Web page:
The expected project staffing is important to the communications technology since it will be necessary for the project staff to be able to use the communications tools effectively.

The administrative closure of the project consists of documenting the results of the project to formalize the acceptance of the products of the project. Administrative closure should not be delayed until the project is complete. Each major phase of the project should be closed to ensure that important information will not be lost. Outputs from administrative closure are the project archives, the project closure, and the lessons learned document.

The sender of a communication must make sure that the communication is understood and that it is clear and unambiguous and complete so that the receiver can receive it correctly.

You can improve your listening ability by doing these things:

• Show the speaker that you are interested.

• Demonstrate active, supportive attention.

• Don't constantly interrupt the speaker.

• Listen for the concepts and the ideas being presented by the speaker.

• Don't concentrate exclusively on the facts the speaker is using to support his or her arguments.

• Make sure that there is sufficient feedback on both sides to ensure that the points being made are clearly understood.

Project managers must be good communicators. While this does not mean that they must be orators or spellbinders, it does mean three things:

• They must recognize the importance of the interpersonal communication network with the project team, and encourage, not inhibit, informal communication between team members.

• They must recognize the importance of human relations to the success of communication flow and team building. Effective communication will not be achieved if there is not harmony and trust.

• They must recognize that communication is a two-way street. The project manager does not just give orders; the project team must understand, participate, and agree before teamwork is achieved. Feedback in both directions is necessary for team building and is vital for a continuing team effort.

There are seven people in the group, including the project manager. The networking formula for the number of lines of communications or connections between seven people is nX (n- 1)/2. In this case, [7X (7- 1)] / 2 = 21.

One of the best techniques for helping to keep a meeting moving in the right direction is to frequently summarize what has already happened in the meeting. The project manager should not make all the decisions; the team should participate in decision making. Although the project manager can introduce new ideas, he or she should not dominate the meeting with his or her own ideas.

Semantics is the study of words and their meanings. Words like charge can have many meanings. For example, charge my credit card, get an electric charge, the Charge of the Light Brigade, charge San Juan hill, he was charged with murder.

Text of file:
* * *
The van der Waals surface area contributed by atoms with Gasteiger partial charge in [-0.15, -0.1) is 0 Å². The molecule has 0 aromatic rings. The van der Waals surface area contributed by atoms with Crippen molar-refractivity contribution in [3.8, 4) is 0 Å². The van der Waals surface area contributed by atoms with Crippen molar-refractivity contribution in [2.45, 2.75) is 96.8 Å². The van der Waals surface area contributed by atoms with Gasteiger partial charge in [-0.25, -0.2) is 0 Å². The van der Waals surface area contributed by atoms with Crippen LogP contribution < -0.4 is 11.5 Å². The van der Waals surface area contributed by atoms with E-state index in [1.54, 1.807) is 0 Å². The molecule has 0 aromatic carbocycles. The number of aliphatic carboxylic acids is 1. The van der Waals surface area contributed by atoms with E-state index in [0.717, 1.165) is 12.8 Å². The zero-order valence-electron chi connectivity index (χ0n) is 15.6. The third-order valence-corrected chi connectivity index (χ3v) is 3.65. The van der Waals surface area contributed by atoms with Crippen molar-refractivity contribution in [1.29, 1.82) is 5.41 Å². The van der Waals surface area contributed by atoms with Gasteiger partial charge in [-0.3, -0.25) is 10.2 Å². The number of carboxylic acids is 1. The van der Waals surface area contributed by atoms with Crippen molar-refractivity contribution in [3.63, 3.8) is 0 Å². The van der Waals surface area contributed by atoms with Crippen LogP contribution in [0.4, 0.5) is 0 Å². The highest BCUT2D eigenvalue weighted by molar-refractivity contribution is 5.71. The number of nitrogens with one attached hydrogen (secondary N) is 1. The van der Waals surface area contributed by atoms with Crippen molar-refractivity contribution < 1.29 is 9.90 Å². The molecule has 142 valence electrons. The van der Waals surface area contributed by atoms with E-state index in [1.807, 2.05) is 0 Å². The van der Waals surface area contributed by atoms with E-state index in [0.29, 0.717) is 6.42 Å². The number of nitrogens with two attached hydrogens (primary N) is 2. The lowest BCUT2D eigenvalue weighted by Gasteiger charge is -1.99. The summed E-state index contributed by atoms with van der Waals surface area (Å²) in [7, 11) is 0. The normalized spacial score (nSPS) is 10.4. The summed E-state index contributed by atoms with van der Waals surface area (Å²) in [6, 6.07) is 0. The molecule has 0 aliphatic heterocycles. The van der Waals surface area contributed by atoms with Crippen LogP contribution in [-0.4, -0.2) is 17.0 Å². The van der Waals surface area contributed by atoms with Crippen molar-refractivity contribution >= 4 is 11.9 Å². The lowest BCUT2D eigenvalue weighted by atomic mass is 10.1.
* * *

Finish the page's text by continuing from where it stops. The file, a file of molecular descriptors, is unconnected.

Most project managers spend approximately 90 percent of their working hours engaged in some form of communication. Examples include but are certainly not limited to conferences, meetings, writing memos, reading reports, and talking with team members' top management, customers, clients, subcontractors, suppliers, and so on.

From the Guide to the PMBOK: "Performance reporting involves collecting and disseminating information in order to provide stakeholders with information about how resources are being used to achieve project objectives. This process includes status reporting and progress reporting and forecasting.''

Communications planning—determining the information and communications needs of the stakeholders; who needs what information, when they will need it, and how it will be given to them.

Information distribution—making needed information available to project stakeholders in a timely manner.

Performance reporting—collecting and disseminating performance information. This includes status reporting, progress measurement, and forecasting.

Administrative closure—generating, gathering, and disseminating information to formalize phase or project completion.

The technologies or methods used to transfer information back and forth among project elements can vary significantly: from brief conversations to extended meetings, from simple written documents to immediately accessible online schedules and databases.

Information can be shared by team members through a variety of methods, including manual filing systems, electronic text databases, project management software, and systems that allow access to technical documentation such as engineering drawings.

Project information may be distributed using a variety of methods including project meetings, hard copy document distribution, shared access to networked electronic databases, fax, electronic mail, voice mail, and video conferencing.

This is an example of informal communications. Informal communications are unplanned written or verbal communications. Frequently these communications can bring valuable in formation to the project manager, but they can also be a source of erroneous information, and care should be taken when using them.

Project data is put into a variety of retrieval systems. These are not necessarily distribution systems but are storage and retrieval systems.

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Project Management Made Easy

Project Management Made Easy

What you need to know about… Project Management Made Easy! Project management consists of more than just a large building project and can encompass small projects as well. No matter what the size of your project, you need to have some sort of project management. How you manage your project has everything to do with its outcome.